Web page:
• Hyde’s soul is described to be like a ‘current’ showing Jekyll’s attraction in exploring his dark side
  • ‘sensual images’ shows how the transformation is very pleasing to Jekyll
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‘Human Juggernaut’ THEMES – EVIL, DARWINISM

  • Juggernaut- shows Hyde is not fully evolved.
  • Fits in with Darwin’s central ideas of evolution as Hyde is presented as a monstrous being who shows clear signs of ‘deformity’.


  • Oxymoron used to show dual personality. A violent action is presented as something positive through the use of the adverb. Shows that everyone has a good and bad side which co-exist together.
  • ‘Calmly’ shows how easily it is for Hyde to commit violent acts and shows he does not regret his actions. Instead, he may feel a sort of pleasure from doing this which is shown by the adverb
  • Shows Hyde to have no emotions presenting a satanic image
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Structure (grade 7)

The play is structured in three part- perspective view

  • The first perspective we read from if from Utterson’s which is narrated in the 3rd person. Stevenson decides to start off with Utterson as he is clueless than the others – Lanyon, and Jekyll about Jekyll’s experiment and therefore builds up the suspense until the climax of the novel.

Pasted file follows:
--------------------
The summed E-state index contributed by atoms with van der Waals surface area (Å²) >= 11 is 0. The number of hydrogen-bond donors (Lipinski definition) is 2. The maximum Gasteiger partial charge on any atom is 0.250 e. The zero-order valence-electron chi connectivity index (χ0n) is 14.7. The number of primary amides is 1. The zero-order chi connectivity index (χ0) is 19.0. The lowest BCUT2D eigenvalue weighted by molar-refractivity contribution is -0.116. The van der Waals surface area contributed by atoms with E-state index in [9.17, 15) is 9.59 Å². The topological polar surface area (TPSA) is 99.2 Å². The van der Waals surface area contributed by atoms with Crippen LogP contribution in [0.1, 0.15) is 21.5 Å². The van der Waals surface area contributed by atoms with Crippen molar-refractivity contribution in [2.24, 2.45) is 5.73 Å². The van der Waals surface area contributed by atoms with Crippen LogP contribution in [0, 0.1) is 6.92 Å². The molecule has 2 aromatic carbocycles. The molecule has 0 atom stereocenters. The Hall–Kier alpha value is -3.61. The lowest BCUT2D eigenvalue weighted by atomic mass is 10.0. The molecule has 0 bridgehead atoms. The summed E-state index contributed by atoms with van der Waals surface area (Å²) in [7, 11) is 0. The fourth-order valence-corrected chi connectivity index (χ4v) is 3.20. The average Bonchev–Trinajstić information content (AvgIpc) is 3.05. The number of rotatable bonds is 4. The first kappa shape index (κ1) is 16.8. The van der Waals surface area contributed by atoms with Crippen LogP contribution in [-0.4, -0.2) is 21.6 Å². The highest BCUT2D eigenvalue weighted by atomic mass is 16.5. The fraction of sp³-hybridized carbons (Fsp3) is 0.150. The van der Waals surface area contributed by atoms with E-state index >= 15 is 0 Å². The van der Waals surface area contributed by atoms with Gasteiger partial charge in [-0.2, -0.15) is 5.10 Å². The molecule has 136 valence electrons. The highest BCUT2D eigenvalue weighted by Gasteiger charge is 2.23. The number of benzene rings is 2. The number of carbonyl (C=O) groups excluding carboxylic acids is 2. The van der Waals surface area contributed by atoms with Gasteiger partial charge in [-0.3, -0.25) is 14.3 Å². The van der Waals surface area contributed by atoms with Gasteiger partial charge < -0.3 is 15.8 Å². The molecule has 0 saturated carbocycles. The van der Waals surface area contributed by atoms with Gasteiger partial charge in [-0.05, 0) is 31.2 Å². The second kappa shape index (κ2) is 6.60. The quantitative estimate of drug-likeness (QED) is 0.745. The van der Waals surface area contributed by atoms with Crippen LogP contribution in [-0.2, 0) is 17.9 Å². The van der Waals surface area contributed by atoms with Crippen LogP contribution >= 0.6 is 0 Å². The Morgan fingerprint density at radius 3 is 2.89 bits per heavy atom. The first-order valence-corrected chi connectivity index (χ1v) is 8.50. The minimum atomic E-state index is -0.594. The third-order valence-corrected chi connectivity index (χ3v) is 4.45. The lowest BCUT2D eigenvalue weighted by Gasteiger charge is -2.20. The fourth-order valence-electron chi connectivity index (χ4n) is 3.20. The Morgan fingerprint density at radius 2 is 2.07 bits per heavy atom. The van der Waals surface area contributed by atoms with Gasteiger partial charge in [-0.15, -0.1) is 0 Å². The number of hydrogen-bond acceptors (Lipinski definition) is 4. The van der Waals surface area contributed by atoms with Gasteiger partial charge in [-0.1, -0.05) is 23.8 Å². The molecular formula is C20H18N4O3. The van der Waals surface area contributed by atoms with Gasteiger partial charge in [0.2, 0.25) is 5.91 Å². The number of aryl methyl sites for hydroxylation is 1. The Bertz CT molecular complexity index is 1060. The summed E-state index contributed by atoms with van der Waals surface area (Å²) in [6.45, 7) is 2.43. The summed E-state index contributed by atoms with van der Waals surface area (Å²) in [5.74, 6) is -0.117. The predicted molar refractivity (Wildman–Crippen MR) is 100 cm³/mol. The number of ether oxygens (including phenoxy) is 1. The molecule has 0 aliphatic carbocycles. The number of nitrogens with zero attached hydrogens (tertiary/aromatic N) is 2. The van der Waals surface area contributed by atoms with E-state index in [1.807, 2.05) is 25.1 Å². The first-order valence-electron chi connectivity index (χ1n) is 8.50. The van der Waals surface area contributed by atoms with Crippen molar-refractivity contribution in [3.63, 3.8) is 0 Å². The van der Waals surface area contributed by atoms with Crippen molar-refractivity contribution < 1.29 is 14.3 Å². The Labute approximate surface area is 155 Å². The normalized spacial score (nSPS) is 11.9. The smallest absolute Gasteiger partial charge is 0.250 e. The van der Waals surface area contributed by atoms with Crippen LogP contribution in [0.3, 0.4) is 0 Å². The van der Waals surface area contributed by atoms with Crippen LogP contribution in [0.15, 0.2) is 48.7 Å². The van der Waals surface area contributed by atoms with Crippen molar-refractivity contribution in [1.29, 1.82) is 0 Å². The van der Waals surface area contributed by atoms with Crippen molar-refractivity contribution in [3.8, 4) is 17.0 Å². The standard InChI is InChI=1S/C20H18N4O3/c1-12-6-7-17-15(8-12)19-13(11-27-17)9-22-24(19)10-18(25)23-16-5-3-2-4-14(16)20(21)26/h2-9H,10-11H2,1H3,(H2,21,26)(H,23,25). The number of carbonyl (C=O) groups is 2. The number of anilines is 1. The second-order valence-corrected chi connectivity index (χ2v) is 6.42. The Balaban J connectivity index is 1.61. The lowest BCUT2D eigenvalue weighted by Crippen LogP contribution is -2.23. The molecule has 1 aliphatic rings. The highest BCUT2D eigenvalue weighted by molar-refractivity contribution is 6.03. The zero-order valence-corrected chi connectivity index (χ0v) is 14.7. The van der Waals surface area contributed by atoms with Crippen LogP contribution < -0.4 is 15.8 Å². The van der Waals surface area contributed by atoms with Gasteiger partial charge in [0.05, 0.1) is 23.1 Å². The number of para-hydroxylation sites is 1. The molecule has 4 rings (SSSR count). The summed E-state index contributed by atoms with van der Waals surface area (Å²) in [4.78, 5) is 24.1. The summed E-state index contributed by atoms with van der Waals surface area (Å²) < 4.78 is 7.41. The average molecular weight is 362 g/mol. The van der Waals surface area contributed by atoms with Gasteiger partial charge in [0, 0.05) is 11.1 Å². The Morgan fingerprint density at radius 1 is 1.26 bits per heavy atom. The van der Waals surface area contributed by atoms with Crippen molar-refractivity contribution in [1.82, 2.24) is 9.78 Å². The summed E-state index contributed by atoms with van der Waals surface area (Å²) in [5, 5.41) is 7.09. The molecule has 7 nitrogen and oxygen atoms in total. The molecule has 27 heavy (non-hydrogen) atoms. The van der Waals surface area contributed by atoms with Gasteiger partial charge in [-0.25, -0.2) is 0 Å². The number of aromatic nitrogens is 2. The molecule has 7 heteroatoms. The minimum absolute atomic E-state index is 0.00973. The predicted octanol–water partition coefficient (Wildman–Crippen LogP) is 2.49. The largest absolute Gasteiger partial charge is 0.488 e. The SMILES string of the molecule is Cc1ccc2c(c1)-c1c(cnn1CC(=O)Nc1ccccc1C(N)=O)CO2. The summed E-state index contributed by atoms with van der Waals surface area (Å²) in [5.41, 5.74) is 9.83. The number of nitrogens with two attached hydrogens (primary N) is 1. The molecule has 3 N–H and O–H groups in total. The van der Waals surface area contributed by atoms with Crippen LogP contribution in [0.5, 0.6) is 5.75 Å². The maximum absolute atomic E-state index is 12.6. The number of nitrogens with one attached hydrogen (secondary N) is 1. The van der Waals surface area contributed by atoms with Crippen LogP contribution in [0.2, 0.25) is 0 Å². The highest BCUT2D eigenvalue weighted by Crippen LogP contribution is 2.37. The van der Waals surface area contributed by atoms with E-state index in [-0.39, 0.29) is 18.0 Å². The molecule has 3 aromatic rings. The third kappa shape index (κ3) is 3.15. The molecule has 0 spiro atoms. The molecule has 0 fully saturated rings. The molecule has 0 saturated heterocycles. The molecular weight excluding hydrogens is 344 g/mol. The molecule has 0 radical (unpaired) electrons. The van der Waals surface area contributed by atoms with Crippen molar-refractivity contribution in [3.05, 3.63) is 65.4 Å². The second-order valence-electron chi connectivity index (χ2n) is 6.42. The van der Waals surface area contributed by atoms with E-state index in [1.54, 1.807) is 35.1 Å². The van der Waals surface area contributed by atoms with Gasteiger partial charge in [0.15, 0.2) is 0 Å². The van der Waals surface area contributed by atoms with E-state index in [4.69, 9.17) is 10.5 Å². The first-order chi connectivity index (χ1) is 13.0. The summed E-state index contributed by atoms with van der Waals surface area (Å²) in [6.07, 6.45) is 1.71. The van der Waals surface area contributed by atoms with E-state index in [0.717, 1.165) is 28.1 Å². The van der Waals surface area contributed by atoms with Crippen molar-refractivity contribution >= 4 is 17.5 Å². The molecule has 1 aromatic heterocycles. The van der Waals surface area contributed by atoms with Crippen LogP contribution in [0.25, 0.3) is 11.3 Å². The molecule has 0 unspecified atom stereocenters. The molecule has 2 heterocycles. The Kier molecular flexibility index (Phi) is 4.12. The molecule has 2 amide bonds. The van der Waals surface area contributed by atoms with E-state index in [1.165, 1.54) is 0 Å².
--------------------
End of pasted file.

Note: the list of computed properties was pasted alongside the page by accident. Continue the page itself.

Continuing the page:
• The second perspective is from Lanyon which is mailed as a letter to Utterson, to be opened only in the event of Dr Jekyll’s death. Through this first person letter, we learn more about Jekyll and find out that he is not as he seems which further builds up suspense as the narrator still does not know what is going on.
  • The last perspective is by Jekyll himself. It is only upon reading the final narrative in which Jekyll explains his motivations for trying to split off the evil in him and the dire consequences that ensue from this unnatural experiment that the whole story becomes clear.